#4: What's Happening - Annual Sea Turtle Exams

There are seven species of sea turtles in the world; all are recognized as endangered or threatened. Six of the seven species are found in U.S. waters. Every fall hundreds of tropical and sub-tropical sea turtles end up in Northern waters along the Eastern seaboard. It is not entirely clear why this occurs, but there are two possible theories. Some scientists believe that New England provides an important foraging ground for young sea turtles, and their migration here is deliberate. Others believe small juvenile sea turtles get caught up in the Gulf Stream and their arrival here is involuntary. Either way, when water temperatures drop, many of these turtles suffer from hypothermia, and in some cases severe frost bite. The New England Aquarium's Rescue and Rehabilitation Center is a member of a stranding network that rescues these cold-stunned turtles. Our goal is to nurse them back to health and eventually release them back into the wild.

The Giant Ocean Tank offers a unique opportunity for endangered and threatened sea turtles that have been classified as non-releasable. This 200,000 gallon, 23 foot deep Caribbean reef exhibit provides sea turtles with an ideal habitat in which to live out their lives. Over the past 30 years, loggerheads, Kemp's ridleys, hawksbills, and green sea turtles have thrived in the Giant Ocean Tank. We currently have four sea turtles; two loggerheads (Carolina and Retread), one Kemp's ridley (Scute), and one green sea turtle (Myrtle).

Like all of our animals, they benefit from excellent water quality, sound nutrition and first-rate veterinary care. To ensure the good health of our turtles, we conduct medical exams every summer. This year's exams took place on Wednesday, August 6 and Thursday, August 7. Completing the annual sea turtle exams is an enormous effort, requiring the participation of many individuals from a variety of departments.

Staff biologists (the divers) from the Fishes Department collect the turtles from the exhibit and make sure everything is in place for the exams. Veterinary staff and biologists from our Animal Health Division perform all the diagnostic work, and our Educators interpret the entire procedure for our visitors. The procedure starts with the "turtle catch." Two divers enter the exhibit and gently grasp the turtle under the fore flippers. The turtle is swiftly escorted to the surface of the exhibit and placed into a large box designed specifically for sea turtle removal.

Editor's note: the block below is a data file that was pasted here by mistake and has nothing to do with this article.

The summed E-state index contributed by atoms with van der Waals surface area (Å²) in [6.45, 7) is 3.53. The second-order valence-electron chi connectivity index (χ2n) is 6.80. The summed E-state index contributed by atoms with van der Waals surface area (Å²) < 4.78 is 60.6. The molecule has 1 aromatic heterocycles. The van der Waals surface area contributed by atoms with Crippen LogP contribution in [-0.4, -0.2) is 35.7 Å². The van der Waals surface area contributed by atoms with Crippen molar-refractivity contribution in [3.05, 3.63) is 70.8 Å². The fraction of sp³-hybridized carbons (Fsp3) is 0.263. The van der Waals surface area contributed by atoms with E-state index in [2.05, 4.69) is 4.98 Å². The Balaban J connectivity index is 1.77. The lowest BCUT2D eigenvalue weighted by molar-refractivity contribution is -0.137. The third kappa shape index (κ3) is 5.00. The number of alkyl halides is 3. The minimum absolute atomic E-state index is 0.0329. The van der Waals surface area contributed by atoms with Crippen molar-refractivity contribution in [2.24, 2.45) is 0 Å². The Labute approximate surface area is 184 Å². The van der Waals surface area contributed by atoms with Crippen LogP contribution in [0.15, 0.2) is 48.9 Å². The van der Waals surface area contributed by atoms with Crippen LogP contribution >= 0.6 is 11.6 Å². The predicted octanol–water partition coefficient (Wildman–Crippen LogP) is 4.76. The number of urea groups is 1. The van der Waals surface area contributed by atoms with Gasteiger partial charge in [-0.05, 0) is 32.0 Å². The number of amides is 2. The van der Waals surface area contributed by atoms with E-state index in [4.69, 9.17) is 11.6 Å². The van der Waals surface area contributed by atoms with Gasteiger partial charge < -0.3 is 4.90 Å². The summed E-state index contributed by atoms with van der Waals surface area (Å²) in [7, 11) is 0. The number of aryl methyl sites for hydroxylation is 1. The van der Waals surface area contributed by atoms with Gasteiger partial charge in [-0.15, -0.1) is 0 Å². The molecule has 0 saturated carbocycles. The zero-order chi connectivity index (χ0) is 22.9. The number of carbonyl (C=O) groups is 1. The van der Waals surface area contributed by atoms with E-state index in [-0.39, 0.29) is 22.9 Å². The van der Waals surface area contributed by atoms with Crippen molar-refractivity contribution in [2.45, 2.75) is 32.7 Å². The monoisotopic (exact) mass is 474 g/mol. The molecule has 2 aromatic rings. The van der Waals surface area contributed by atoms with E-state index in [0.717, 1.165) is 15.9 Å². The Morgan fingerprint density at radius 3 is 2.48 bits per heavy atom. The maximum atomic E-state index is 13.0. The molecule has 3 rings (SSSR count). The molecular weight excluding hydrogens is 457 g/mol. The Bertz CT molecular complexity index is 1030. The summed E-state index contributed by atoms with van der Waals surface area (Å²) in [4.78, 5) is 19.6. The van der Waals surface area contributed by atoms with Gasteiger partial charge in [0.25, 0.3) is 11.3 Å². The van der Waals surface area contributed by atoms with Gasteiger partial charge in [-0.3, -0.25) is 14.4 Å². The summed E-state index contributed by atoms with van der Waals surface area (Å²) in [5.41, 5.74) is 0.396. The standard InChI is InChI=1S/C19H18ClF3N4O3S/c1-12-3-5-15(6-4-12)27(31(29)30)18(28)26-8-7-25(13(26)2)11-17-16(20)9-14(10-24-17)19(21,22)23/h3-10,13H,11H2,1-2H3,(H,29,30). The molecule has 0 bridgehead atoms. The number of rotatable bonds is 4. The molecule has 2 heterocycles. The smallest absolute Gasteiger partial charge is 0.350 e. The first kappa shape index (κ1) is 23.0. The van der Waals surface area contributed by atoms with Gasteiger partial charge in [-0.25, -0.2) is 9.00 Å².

The box is then lifted out of the exhibit and into an adjoining support area with an electronic hoist. The turtle is lifted out of the box and onto a small exam table. Both loggerheads weigh well over 100 pounds, so it can take up to four individuals to accomplish this. Once the turtle is settled on the table, the veterinarians and biologists begin their work.

They begin by weighing and measuring the turtle. They carefully examine the eyes, mouth, flippers and shell, looking for any abnormalities. A blood sample is taken from a vessel on the top of the turtle's neck. The exam is concluded with an ultrasound which enables the vets to get a heart rate and determine if there is any egg development. The turtle is then placed back in the exam box, and returned to the exhibit. Staff divers monitor the animal's behavior for several hours after the exam.

Myrtle, our green turtle weighs around 550 pounds, and is too big for the exam table. Her exam is conducted in the box at the surface of the exhibit. Our loggerheads weighed in at 196 (Retread) and 152 (Carolina). Scute, our little ridley, weighs only 52 pounds. All four turtles are in good overall health, and will likely grace the Giant Ocean Tank for many years to come.




  1. Hi Sherrie,

    I love hearing about the turtles and seeing pictures of them. There used to be a turtle that slept on the bottom across from the camera. Did she/he relocate? I have not seen Myrtle for some time on the webcam, or any of the turtles for that matter. Is there a "best" time to tune in?

  2. Sherrie,
    Outstanding turtle outline for all GOT educators to go by. If you have not, will share this as well as other GOT creature features found on this blog.


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